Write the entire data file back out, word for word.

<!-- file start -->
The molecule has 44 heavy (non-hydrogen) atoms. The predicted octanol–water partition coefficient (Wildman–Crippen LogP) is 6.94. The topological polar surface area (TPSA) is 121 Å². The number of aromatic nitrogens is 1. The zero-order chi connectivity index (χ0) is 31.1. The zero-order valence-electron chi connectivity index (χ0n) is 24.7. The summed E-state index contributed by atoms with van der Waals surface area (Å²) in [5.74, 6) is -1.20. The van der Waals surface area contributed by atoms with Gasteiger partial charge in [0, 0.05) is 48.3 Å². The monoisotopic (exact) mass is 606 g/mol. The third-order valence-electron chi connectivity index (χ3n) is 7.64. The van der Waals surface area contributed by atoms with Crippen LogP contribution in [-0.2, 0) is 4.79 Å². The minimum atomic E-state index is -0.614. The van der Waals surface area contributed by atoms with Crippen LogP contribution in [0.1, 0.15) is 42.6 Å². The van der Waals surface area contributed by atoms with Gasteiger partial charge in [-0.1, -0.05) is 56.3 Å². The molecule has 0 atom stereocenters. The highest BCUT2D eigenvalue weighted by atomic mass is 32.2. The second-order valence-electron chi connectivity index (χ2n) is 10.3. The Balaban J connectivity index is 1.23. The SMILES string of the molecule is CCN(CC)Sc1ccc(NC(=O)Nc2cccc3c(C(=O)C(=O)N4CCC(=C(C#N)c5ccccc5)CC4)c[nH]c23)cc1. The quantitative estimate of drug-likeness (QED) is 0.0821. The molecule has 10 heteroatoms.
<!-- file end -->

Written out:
The molecule has 44 heavy (non-hydrogen) atoms. The predicted octanol–water partition coefficient (Wildman–Crippen LogP) is 6.94. The topological polar surface area (TPSA) is 121 Å². The number of aromatic nitrogens is 1. The zero-order chi connectivity index (χ0) is 31.1. The zero-order valence-electron chi connectivity index (χ0n) is 24.7. The summed E-state index contributed by atoms with van der Waals surface area (Å²) in [5.74, 6) is -1.20. The van der Waals surface area contributed by atoms with Gasteiger partial charge in [0, 0.05) is 48.3 Å². The monoisotopic (exact) mass is 606 g/mol. The third-order valence-electron chi connectivity index (χ3n) is 7.64. The van der Waals surface area contributed by atoms with Crippen LogP contribution in [-0.2, 0) is 4.79 Å². The minimum atomic E-state index is -0.614. The van der Waals surface area contributed by atoms with Crippen LogP contribution in [0.1, 0.15) is 42.6 Å². The van der Waals surface area contributed by atoms with Gasteiger partial charge in [-0.1, -0.05) is 56.3 Å². The molecule has 0 atom stereocenters. The highest BCUT2D eigenvalue weighted by atomic mass is 32.2. The second-order valence-electron chi connectivity index (χ2n) is 10.3. The Balaban J connectivity index is 1.23. The SMILES string of the molecule is CCN(CC)Sc1ccc(NC(=O)Nc2cccc3c(C(=O)C(=O)N4CCC(=C(C#N)c5ccccc5)CC4)c[nH]c23)cc1. The quantitative estimate of drug-likeness (QED) is 0.0821. The molecule has 10 heteroatoms.